How do you break up with a dog? You can’t whip out any classic excuse: “It’s not you, it’s me.” “I’m not looking for a boyfriend right now.” Dogs just don’t understand that stuff.
My parents had wanted a dog for about a year, and finally stopped their wishy-washiness about six weeks ago and got their pug, Cole. They saw him as some kind of savior, a lovable rascal who’d cure their empty nester syndrome and reenergize the house.
I certainly didn’t see him that way. I’m not much for animals, mostly because dogs’ constant motion startles me. Plus, I just wasn’t used to dogs—the only pet I ever had was Jellyroll, a snail I got at Girl Scout day camp that lived in a baby food jar. He (or she? I’m no scholar of snail anatomy) died the day after I brought him or her home.
Also, I was certain that my parents’ getting a dog meant we’d turn into “dog people.” I had this vision that we’d soon buy tiny capes and hats for a canine Halloween costume and hang up a Christmas stocking for our pet. After that, we’d head over to Kinko’s to get photos of the dog eating ice cream screened onto mugs and sweatshirts. A slippery slope, indeed.
But despite my reservations, my parents persisted. They instantly fell in love once they got him. They tried to sell me on the dog, so much so that I felt like I was being set up for a blind date. “You really will like him, he’s so nice and lovable,” my mom assured me. She kept emailing me updates with news about the dog. Today he sat next to me as I got ready for work. Yesterday he barked at the golden retriever across the street. Et cetera.
And she usually even began her sales pitch with the disclaimer, “I know you don’t like dogs, but…” It was the “but” that got me. In sitcoms, the characters are always discussing what their new date’s “but” is, as in, “He’s a great guy, but he’s got this weird love of asparagus,” or something else innocuous. Cole, though, couldn’t change his “but”—-I knew I wouldn’t like him just because of his species.
So when I came home for spring break, I didn’t have any time to prepare my big entrance, to craft my first impression. No, as I opened the door, there he was. We didn’t shake hands, or say hello, things you do on a first date. Instead, he just sniffed me. Smelled my legs. Licked my shoes. Stared at me with optimistic, glassy eyes. He seemed nice enough. I thought maybe we’d hit it off.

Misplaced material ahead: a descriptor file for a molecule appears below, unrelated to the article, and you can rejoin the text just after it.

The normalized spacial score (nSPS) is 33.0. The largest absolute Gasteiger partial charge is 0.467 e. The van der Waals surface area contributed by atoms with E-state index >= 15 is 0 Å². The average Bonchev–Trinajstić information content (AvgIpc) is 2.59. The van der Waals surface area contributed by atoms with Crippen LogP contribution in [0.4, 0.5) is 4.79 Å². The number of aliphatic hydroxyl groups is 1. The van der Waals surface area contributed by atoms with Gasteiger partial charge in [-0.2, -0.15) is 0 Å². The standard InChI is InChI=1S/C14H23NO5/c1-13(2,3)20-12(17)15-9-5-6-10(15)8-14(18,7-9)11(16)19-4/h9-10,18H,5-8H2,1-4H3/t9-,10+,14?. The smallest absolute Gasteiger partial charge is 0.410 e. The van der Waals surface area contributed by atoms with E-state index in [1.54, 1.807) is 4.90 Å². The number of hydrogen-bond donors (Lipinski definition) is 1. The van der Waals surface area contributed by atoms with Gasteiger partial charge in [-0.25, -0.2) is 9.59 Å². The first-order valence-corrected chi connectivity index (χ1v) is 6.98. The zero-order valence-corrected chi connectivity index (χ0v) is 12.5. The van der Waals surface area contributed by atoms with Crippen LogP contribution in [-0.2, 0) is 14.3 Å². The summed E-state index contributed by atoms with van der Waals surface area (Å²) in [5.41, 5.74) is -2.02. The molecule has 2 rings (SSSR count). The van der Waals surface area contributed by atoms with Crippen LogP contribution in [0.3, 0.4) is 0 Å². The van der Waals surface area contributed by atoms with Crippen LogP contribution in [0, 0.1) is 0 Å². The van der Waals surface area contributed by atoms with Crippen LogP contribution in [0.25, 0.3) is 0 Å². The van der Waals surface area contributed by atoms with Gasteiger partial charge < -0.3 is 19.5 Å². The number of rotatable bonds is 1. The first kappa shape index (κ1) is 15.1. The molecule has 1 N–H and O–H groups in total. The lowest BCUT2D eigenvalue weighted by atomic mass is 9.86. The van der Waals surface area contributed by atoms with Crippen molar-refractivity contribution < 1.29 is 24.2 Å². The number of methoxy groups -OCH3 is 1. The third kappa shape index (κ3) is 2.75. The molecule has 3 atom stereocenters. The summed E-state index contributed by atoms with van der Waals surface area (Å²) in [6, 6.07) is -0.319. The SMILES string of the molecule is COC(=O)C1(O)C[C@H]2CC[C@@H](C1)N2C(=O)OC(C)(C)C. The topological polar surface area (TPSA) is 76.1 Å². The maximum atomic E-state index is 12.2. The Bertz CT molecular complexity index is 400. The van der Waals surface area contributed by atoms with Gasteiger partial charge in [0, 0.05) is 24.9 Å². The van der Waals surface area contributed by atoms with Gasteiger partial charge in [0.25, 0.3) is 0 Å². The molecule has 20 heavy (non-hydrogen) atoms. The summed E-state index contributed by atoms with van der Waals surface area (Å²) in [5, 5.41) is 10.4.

And for the next few days, our chemistry continued. We watched Jeopardy! together; Cole barked at Trebeck’s pretentious pronunciations the same time I’d ridicule Alex. Cole kept me company as I folded laundry. In fact, I was pretty sure he’d turned into the perfect companion: he didn’t even mind when I hummed bits of musical soundtracks as I went through my daily motions. Not many people have that kind of tolerance.
My parents were right. I did like the dog, after all. And I even began to waiver on my initial stereotype: maybe I wouldn’t start to spend all my disposable income on doggie sweaters. Maybe I’d just tape a photo of his scrunched-up face to my dorm room wall.
It didn’t work out that way. Our romance and chemistry fizzled. We spent too much time together. He got clingy, quickly. Soon, he didn’t just want to sit next to me while I watched TV; he wanted to sit on my lap as I enjoyed my morning cereal. He didn’t just tolerate my absent-minded humming (or my presence, for that matter); he actively whined when I left the house.
So on the last day of break, I knew what I had to do: break up with him. It wouldn’t be easy—-we’d shared quite the week. Cole followed me into the garage, whimpered as he saw me load my suitcase into the car. His once optimistic eyes now looked sad, even pathetic; he wasn’t the same dog I’d liked just a week earlier.
Unwilling to leave, he rooted himself to the concrete by my car. I ended up picking him up and sort of gently tossing him inside. It wasn’t how I planned it, but it was our break up. For now, at least.
Sorry Cole. It’s not me, it’s you.